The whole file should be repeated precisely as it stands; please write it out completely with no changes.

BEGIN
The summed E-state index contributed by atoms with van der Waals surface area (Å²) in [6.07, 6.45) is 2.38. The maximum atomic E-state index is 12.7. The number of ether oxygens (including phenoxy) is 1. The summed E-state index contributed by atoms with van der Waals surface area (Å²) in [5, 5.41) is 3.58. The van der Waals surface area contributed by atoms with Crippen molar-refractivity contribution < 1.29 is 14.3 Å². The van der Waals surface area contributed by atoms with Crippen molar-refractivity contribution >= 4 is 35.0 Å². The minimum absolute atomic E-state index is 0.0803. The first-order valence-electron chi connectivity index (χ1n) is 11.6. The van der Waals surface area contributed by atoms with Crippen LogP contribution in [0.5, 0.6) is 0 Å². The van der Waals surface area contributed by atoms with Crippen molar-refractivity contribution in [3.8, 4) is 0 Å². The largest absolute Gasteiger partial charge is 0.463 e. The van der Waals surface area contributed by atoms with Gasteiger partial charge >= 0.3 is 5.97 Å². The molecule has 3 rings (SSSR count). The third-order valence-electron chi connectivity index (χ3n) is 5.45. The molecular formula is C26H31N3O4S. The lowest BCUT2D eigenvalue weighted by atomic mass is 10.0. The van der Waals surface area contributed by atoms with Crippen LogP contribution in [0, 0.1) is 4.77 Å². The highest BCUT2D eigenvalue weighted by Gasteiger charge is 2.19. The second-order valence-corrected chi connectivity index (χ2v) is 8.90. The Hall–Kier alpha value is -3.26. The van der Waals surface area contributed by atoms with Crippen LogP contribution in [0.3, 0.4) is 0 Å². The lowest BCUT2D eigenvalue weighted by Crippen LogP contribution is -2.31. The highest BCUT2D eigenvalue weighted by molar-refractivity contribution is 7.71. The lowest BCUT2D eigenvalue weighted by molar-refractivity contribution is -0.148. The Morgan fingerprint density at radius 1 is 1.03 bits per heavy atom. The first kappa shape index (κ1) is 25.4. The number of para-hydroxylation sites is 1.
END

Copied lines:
The summed E-state index contributed by atoms with van der Waals surface area (Å²) in [6.07, 6.45) is 2.38. The maximum atomic E-state index is 12.7. The number of ether oxygens (including phenoxy) is 1. The summed E-state index contributed by atoms with van der Waals surface area (Å²) in [5, 5.41) is 3.58. The van der Waals surface area contributed by atoms with Crippen molar-refractivity contribution < 1.29 is 14.3 Å². The van der Waals surface area contributed by atoms with Crippen molar-refractivity contribution >= 4 is 35.0 Å². The minimum absolute atomic E-state index is 0.0803. The first-order valence-electron chi connectivity index (χ1n) is 11.6. The van der Waals surface area contributed by atoms with Crippen LogP contribution in [0.5, 0.6) is 0 Å². The van der Waals surface area contributed by atoms with Crippen molar-refractivity contribution in [3.8, 4) is 0 Å². The largest absolute Gasteiger partial charge is 0.463 e. The van der Waals surface area contributed by atoms with Gasteiger partial charge >= 0.3 is 5.97 Å². The molecule has 3 rings (SSSR count). The third-order valence-electron chi connectivity index (χ3n) is 5.45. The molecular formula is C26H31N3O4S. The lowest BCUT2D eigenvalue weighted by atomic mass is 10.0. The van der Waals surface area contributed by atoms with Crippen LogP contribution in [0, 0.1) is 4.77 Å². The highest BCUT2D eigenvalue weighted by Gasteiger charge is 2.19. The second-order valence-corrected chi connectivity index (χ2v) is 8.90. The Hall–Kier alpha value is -3.26. The van der Waals surface area contributed by atoms with Crippen LogP contribution in [0.3, 0.4) is 0 Å². The lowest BCUT2D eigenvalue weighted by Crippen LogP contribution is -2.31. The highest BCUT2D eigenvalue weighted by molar-refractivity contribution is 7.71. The lowest BCUT2D eigenvalue weighted by molar-refractivity contribution is -0.148. The Morgan fingerprint density at radius 1 is 1.03 bits per heavy atom. The first kappa shape index (κ1) is 25.4. The number of para-hydroxylation sites is 1.